About 2645 years ago, on a full moon day, in the grounds of the exceptionally beautiful Lumbini Sal Park of the ancient Kapilavasthu, an extraordinary prince in the name of Siddhārtha Gautama was born, where the newborn prince took seven steps and with every step he took, a lotus flower instantaneously bloomed with grace.
This auspicious full moon day is the Vesak Poya Day; one of the most precious days of the year for Theravada Buddhists and is celebrated religiously and culturally on the full moon of the Lunar month of Vesak (usually in the month of May).
Significance of Vesak Poya
Of all the Poya days, Vesak Poya is considered to be of the utmost significance as it marks the three major milestones in the life of Lord Buddha (Sambudu Themagula); The birth, the enlightenment, and the passing away to Nirvana; also known as Parinibbana.
After witnessing the “Four Sights”; An elderly person, a diseased person, a corpse, and a dignified hermit, Prince Siddhārtha was determined to become an ascetic and thus performed the Great Renunciation (Maha Abhinishkramanaya) at the age of 29 years.
One fine Vesak night, ignorance was dispelled and wisdom arose, the darkness vanished and light emerged; Ascetic Siddhārtha seated beneath the Bodhi tree (the tree of awakening), realized the three marks of the existence of all beings and matter; namely impermanence or constantly changing nature (aniccā), non-self (anattā) and unsatisfactoriness or suffering (duḥkha), and finally attained enlightenment and became the Samma Sambuddha (The Awakened one) at the age of 35.
At the age of 80 years, Lord Buddha announced his passing away and attained Parinibbana, while resting on a couch between two Sal trees in the Upawattana Sala grove on a Vesak Poya Day.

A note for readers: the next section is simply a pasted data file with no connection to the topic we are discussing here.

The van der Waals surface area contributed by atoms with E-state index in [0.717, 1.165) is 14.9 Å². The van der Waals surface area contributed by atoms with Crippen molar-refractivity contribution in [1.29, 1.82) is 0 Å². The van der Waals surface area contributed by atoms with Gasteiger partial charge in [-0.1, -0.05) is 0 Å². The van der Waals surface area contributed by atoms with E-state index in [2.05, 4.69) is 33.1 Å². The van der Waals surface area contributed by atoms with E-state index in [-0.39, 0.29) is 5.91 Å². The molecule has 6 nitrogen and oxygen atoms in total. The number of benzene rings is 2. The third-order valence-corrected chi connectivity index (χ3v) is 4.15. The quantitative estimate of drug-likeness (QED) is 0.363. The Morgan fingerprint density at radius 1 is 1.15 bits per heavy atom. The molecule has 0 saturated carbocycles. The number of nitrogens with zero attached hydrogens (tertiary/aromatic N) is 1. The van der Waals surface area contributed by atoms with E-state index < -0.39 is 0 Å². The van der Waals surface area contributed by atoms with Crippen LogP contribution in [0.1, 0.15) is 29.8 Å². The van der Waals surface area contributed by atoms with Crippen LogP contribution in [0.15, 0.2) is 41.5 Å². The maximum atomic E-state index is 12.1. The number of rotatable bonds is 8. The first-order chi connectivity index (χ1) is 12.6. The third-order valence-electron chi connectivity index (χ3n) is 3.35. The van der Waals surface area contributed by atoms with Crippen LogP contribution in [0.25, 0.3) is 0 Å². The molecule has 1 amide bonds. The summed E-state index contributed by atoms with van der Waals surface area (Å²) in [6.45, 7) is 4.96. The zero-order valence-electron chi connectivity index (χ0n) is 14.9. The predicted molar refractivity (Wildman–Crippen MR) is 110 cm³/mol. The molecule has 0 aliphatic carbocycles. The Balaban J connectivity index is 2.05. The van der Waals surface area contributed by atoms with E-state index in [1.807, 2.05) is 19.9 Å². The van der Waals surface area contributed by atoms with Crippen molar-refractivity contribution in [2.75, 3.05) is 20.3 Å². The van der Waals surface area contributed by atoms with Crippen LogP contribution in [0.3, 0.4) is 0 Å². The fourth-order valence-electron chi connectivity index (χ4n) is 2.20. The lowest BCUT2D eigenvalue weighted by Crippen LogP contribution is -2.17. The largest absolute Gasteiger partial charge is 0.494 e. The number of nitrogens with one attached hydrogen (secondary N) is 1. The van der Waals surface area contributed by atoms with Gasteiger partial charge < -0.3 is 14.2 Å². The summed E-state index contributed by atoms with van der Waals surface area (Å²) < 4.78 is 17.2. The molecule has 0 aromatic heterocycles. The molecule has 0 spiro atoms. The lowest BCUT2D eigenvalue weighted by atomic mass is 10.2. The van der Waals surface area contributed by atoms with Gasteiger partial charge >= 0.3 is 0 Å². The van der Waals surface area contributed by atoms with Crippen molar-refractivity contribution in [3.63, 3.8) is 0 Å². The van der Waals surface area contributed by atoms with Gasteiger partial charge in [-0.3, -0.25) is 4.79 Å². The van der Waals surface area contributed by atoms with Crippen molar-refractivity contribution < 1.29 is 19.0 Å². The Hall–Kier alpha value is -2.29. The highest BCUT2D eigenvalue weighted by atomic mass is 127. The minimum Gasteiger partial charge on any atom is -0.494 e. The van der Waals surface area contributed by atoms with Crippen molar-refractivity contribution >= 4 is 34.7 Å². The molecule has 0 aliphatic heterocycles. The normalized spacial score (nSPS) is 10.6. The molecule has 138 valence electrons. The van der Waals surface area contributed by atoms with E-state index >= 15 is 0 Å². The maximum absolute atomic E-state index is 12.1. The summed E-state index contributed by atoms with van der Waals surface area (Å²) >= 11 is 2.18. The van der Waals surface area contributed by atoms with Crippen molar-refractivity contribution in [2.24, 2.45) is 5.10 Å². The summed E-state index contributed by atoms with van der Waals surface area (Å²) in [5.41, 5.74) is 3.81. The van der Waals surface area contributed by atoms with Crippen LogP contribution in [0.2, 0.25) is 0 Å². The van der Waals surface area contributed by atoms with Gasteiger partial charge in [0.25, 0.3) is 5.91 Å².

It was also on a Vesak Full moon day that the Gautama Bodhisattva received his first Niyatha Vivarana (definite foresight of a Buddha).
A few other significant occurrences in the history of Buddhism, such as Lord Buddha’s 3rd visit to Sri Lanka (Kelaniya) upon the invitation of the Naga King Maniakkhitha of Kelaniya, and Ven. Ananda Thero’s attainment of Parnibbana took place on a Vesak day.
The Celebration of Vesak
Theravada Buddhists all around the world celebrate this poya day with great devotion through many religious activities and events upon the remembrance of Lord Buddha for delivering the message of Dhamma (The Four Noble Truths) with great compassion towards all beings in order for them to end suffering.
During the Vesak season the entire island is garlanded with colorful electrically lit Vesak Pandols (Thoran); each pandol illustrating a story from the 550 Jathaka Katha (550 past life stories of Lord Buddha) and numerous vibrant Vesak lanterns, made and decorated by the hands of Buddhists.
Numerous alms giving stalls (Dansals) are organized by Buddhists all across the country, and not only are they a great social service but also an enormous meritorious deed.
On Vesak, many more religious commemorations like Sil programs (to observe the 8 or 10 precepts) and Bakthi Geetha programs are held in temples and Sunday schools islandwide.
Vesak Poya is not only a day of celebrations, decorations, and joy but also a valuable opportunity to meditate and to reflect upon The Great Dhamma preached by the Lord Buddha proving the inexorable nature of life and the need to overcome the ills of life (saṅkhāras) in order to attain the supreme bliss of Nirvana.
Happy Vesak and May the Triple Gem bless you!
Written by: Ama Upeka Perera
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